Weekdays from 11 a.m. to 4 p.m.
A distant land celebrated for its fusion of cultures, Spain in the time of John Singer Sargent (1856–1925) fascinated many. As railroads began crisscrossing the sun-drenched countryside, more visitors could reach more places. Artists like Sargent went to explore: he studied works by Spanish masters, viewed architecture and gardens—with their rich blend of influences, and encountered a land and people that fueled his creative imagination. A craze for all things Spanish ensued, especially in the United States, where many Spanish artworks entered private collections.
A vibrant visual culture emerged in Spain as commercial photographers such as Juan Laurent established studios that catered to the influx of visitors. As this imagery was collected and dispersed, it entered the popular imagination and defined the region in ways that still influence us today. These materials—the period postcards, fine photographs, and albums—allow us to see Spain as Sargent did, from its landscapes, architecture, and art to its music, dance, and costumes.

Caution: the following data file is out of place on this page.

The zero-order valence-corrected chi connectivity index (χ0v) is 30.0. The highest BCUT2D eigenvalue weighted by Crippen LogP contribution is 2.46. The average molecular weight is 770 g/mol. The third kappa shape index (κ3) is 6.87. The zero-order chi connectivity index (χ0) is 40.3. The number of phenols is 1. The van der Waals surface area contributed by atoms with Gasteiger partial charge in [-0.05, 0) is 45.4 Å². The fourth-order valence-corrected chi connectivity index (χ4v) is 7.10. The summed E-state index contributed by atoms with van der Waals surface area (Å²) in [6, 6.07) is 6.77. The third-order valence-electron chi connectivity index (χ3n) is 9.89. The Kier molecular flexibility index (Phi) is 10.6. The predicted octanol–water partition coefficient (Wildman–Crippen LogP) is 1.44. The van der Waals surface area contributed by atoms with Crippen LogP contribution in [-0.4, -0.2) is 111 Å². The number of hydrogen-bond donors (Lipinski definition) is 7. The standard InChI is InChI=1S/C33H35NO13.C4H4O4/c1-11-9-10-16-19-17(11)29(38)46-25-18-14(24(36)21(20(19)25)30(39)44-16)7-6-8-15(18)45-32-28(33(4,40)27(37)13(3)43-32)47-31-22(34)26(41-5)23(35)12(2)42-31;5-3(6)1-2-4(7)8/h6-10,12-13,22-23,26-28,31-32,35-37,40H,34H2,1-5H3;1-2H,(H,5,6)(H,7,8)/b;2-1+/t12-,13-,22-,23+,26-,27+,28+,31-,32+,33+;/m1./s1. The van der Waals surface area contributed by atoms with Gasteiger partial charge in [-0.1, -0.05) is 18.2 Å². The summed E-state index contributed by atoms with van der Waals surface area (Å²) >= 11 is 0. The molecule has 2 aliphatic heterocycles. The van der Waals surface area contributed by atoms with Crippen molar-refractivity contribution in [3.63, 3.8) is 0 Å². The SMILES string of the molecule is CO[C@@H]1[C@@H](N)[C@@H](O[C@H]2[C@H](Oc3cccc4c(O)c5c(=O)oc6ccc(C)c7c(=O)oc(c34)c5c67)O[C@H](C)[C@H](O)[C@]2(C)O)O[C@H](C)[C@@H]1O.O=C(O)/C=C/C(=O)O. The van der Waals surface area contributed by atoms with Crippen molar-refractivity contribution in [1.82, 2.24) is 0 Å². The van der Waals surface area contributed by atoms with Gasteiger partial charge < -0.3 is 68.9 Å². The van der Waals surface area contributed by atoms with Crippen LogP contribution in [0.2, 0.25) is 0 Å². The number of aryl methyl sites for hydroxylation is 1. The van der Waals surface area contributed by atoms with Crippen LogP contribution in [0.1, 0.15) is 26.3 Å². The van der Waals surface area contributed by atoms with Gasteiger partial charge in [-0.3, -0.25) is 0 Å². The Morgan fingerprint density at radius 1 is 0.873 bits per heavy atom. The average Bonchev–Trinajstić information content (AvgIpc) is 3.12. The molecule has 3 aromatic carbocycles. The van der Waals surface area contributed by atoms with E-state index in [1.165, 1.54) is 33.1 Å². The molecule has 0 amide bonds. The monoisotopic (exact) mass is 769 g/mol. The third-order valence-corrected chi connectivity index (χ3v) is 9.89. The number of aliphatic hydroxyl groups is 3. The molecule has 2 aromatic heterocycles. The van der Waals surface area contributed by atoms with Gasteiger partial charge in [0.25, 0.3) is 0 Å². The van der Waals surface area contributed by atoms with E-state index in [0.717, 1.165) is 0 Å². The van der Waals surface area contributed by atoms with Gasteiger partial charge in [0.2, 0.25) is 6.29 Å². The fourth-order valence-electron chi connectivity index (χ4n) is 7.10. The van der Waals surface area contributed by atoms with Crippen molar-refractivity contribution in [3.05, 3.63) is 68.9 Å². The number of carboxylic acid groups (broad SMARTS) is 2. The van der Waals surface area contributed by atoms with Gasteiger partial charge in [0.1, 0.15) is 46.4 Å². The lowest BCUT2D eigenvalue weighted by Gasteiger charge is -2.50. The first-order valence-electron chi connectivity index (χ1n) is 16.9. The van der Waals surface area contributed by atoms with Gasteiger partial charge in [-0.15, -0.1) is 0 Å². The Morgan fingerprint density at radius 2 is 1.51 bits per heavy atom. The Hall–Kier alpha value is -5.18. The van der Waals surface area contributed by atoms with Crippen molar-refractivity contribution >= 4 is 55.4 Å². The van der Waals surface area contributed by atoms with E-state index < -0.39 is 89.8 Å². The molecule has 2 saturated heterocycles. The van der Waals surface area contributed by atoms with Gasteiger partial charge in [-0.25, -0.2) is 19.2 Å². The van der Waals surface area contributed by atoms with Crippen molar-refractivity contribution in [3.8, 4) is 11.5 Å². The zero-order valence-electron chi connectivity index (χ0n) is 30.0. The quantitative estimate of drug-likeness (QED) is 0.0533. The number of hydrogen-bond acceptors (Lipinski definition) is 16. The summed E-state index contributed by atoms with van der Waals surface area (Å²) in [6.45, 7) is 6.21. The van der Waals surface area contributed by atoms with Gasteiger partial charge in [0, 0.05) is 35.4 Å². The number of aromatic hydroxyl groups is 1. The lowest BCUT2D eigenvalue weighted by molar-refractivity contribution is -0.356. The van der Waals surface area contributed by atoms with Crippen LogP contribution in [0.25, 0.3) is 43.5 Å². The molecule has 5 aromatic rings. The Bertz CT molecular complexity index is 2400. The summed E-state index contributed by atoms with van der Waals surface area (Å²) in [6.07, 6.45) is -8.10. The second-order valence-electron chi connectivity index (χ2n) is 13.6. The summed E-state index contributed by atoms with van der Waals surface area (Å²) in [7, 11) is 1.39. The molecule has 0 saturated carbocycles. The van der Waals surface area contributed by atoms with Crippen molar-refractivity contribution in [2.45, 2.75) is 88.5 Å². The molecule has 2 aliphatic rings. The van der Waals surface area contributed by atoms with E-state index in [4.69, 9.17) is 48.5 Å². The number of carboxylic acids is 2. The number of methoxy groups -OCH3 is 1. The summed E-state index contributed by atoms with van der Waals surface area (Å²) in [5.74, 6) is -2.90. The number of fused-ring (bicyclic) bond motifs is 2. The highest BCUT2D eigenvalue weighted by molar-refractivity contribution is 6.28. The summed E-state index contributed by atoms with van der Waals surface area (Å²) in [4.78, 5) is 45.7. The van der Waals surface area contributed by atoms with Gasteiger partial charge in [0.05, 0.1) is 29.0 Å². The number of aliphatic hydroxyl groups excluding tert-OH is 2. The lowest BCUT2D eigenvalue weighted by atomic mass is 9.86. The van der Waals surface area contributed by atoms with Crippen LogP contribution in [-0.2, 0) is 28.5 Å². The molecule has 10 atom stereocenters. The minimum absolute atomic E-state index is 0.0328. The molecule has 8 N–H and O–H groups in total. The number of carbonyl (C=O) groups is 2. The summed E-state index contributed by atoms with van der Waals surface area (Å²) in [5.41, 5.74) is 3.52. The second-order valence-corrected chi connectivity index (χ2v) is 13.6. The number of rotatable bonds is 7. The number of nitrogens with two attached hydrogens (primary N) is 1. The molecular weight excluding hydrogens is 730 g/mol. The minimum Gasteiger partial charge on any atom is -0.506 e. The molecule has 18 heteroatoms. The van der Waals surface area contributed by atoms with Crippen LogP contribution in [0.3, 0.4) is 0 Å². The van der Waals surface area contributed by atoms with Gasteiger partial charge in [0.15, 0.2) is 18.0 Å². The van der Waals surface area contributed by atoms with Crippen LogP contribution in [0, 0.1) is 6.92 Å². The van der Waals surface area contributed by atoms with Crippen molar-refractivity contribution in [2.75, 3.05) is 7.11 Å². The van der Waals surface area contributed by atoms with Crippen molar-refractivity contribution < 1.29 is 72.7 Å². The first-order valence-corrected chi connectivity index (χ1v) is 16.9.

Photography and Travel in Sargent’s Spain draws upon photographs and printed matter in the Department of Image Collections of the National Gallery of Art Library. This exhibition is held in conjunction with Sargent and Spain.